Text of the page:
Whether the risk of infection varies by SES, current evidence suggests a much stronger correlation between wealth status and the consequences of malaria infection. In rural Tanzania, for instance, mortality in children less than five years old following acute fever was 39% higher among the poorest compared with the least poor (Mwageni E, unpublished data). The precise reasons for the higher risk of complications from malaria infection in the poor have yet to be elucidated. Many have pointed to the possibility that financial barriers limit access to both preventive and curative services and commodities. Non-financial barriers, including the educational status of the caretaker, distance from health services, and opportunity costs of lost time at work, may also be underlying factors.

A number of studies have examined the equity dimensions of the use of preventive measures, particularly ITNs. Data from an ITN social marketing project in Tanzania, for example, demonstrated that the least-poor quartile of the population were 2.74 times more likely to own a bed net than the poorest quartile (Figure 3).7

Figure 3. Household ownership of bed nets by socioeconomic quartile in southern Tanzania.

Figure 3

Household ownership of bed nets by socioeconomic quartile in southern Tanzania. (Adapted with the permission from S. Abdulla.)

Similar disparities have been found in studies examining access to and use of treatment. Schellenberg and others identified that children less than five years were twice as likely to receive appropriate treatment of fever if their family were in the least-poor quintile than in the poorest quintile (62% versus 31%; P= 0.0001).6 Filmer examined data from DHS surveys in seven eastern and southern African countries and seven western and central African countries to determine differences in treatment seeking for reported fever.5 Significant disparities between the poorest and least-poor quintiles were noted in the percentage not receiving any type of formal sector treatment in both eastern and southern Africa (41% versus 21%) and western and central Africa (64% versus 23%).

One factor that no doubt contributes to such disparities is the cost of commodities, such as bed nets and drugs. A study in Malawi found that expenditure on malaria prevention showed a positive correlation with income, indicating that the poorest households probably cannot afford commodities such as ITNs.8 Further evidence in Tanzania from an ITN social marketing program supports this argument, finding that the price of the net was the most common constraint on net ownership (Hanson K and others, unpublished data). This would suggest an important role for targeted subsidies to lower financial barriers to access.

Beyond the costs of commodities, other reasons why the poor have more negative health outcomes and use prevention and treatment less often may be more complex. Cultural, behavioral, and educational factors that lead to delayed treatment seeking may play important roles, but have yet to be fully defined by appropriate qualitative research. Lower levels of education may, for instance, be useful predictors of the type and timeliness of care-seeking behavior.9 Elucidation of these factors could suggest interventions for lowering these more complex barriers to the effective use of prevention and treatment services.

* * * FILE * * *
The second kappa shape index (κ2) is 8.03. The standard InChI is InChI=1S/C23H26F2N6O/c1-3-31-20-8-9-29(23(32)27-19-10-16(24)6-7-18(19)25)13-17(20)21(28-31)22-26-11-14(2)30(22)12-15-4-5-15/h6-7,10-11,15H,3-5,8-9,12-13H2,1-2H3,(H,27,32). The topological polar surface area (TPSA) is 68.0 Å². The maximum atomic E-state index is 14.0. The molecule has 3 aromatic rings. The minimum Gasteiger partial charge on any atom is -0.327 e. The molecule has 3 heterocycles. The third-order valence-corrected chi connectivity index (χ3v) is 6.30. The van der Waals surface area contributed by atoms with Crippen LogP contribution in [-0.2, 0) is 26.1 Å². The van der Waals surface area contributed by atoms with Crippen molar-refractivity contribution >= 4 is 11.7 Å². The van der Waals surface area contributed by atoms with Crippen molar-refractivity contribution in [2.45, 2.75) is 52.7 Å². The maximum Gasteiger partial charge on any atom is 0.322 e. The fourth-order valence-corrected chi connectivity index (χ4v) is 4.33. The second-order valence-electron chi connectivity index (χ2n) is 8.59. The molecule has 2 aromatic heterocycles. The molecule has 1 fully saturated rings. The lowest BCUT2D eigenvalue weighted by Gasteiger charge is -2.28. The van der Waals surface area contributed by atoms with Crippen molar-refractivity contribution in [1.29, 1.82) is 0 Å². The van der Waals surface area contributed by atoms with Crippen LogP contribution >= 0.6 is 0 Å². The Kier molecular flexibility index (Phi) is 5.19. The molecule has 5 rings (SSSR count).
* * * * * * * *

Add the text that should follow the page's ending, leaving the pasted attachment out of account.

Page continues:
Clearly in this new line of investigation, there is much that we do not know. For example, studies examining the relationship between malaria incidence and SES have yielded contradictory results. Filmer found no positive correlation between reported fever and SES in his analysis of DHS data.5 Other studies have contradicted these findings.

In contrast, some noticeable trends can be detected in studies looking at severe complications of malaria, and these findings could inform the implementation of malaria control programs. There appears to be a much stronger basis to conclude that the severe consequences of malaria are borne most heavily by the poorest. More limited access to both preventive measures and curative treatment may partially explain worse outcomes among the poorest.

Not surprisingly, studies looking at both use of ITNs and access and use of malaria treatment demonstrate lower coverage in the poorest compared with the least-poor. It remains to be clarified whether the barriers to preventive and treatment services are primarily financial or whether other factors (e.g., cultural practices and norms, sex roles, caretakers’ educational status, proximity to health services) play a significant role. Disentangling the myriad factors that might limit the accessibility and use of malaria control services by the poor will require additional quantitative and more importantly qualitative research.

Reaching the Poor with Malaria Control Interventions

Within the RBM partnership, all agree that there is a pressing need to increase coverage of ITNs and drug treatment in the poorest. In general terms, lowering the price of ITNs and treatment, either through reducing production costs, elimination of taxes, and tariffs, or providing subsidies to consumers, will almost certainly result in increases in coverage. There has been debate, though, about the precise methods by which to achieve such cost reductions and increases in coverage. Different approaches have been tried for increasing the coverage of ITNs, including public sector distribution, social marketing by non-government organizations, and public-private partnerships with sale through commercial outlets. Often these approaches include the use of universal or targeted subsidies, either through sale of subsidized products or the use of vouchers. To date, there has been no definitive evidence indicating that any of these approaches is more or less effective in reaching the most poor.